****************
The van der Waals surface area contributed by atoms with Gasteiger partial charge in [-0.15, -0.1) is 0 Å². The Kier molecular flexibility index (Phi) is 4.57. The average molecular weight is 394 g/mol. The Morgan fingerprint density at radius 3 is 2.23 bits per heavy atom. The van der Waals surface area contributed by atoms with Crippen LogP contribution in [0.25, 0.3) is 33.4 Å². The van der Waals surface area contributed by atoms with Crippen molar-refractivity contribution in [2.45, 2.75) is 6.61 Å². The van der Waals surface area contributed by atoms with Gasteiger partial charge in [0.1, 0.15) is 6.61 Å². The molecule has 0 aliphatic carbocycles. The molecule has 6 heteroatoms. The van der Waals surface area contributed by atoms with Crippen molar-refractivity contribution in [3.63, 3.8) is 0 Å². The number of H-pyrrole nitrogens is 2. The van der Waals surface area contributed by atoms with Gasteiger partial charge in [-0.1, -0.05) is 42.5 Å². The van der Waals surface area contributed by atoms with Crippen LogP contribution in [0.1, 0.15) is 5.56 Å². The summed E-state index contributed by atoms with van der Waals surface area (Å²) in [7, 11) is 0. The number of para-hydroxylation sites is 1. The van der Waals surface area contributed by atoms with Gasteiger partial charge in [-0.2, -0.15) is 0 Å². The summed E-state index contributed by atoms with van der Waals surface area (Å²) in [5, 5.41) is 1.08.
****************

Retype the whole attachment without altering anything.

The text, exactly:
The van der Waals surface area contributed by atoms with Gasteiger partial charge in [-0.15, -0.1) is 0 Å². The Kier molecular flexibility index (Phi) is 4.57. The average molecular weight is 394 g/mol. The Morgan fingerprint density at radius 3 is 2.23 bits per heavy atom. The van der Waals surface area contributed by atoms with Crippen LogP contribution in [0.25, 0.3) is 33.4 Å². The van der Waals surface area contributed by atoms with Crippen molar-refractivity contribution in [2.45, 2.75) is 6.61 Å². The van der Waals surface area contributed by atoms with Gasteiger partial charge in [0.1, 0.15) is 6.61 Å². The molecule has 0 aliphatic carbocycles. The molecule has 6 heteroatoms. The van der Waals surface area contributed by atoms with Crippen molar-refractivity contribution in [3.63, 3.8) is 0 Å². The number of H-pyrrole nitrogens is 2. The van der Waals surface area contributed by atoms with Gasteiger partial charge in [-0.1, -0.05) is 42.5 Å². The van der Waals surface area contributed by atoms with Crippen LogP contribution in [0.1, 0.15) is 5.56 Å². The summed E-state index contributed by atoms with van der Waals surface area (Å²) in [7, 11) is 0. The number of para-hydroxylation sites is 1. The van der Waals surface area contributed by atoms with Gasteiger partial charge in [-0.2, -0.15) is 0 Å². The summed E-state index contributed by atoms with van der Waals surface area (Å²) in [5, 5.41) is 1.08.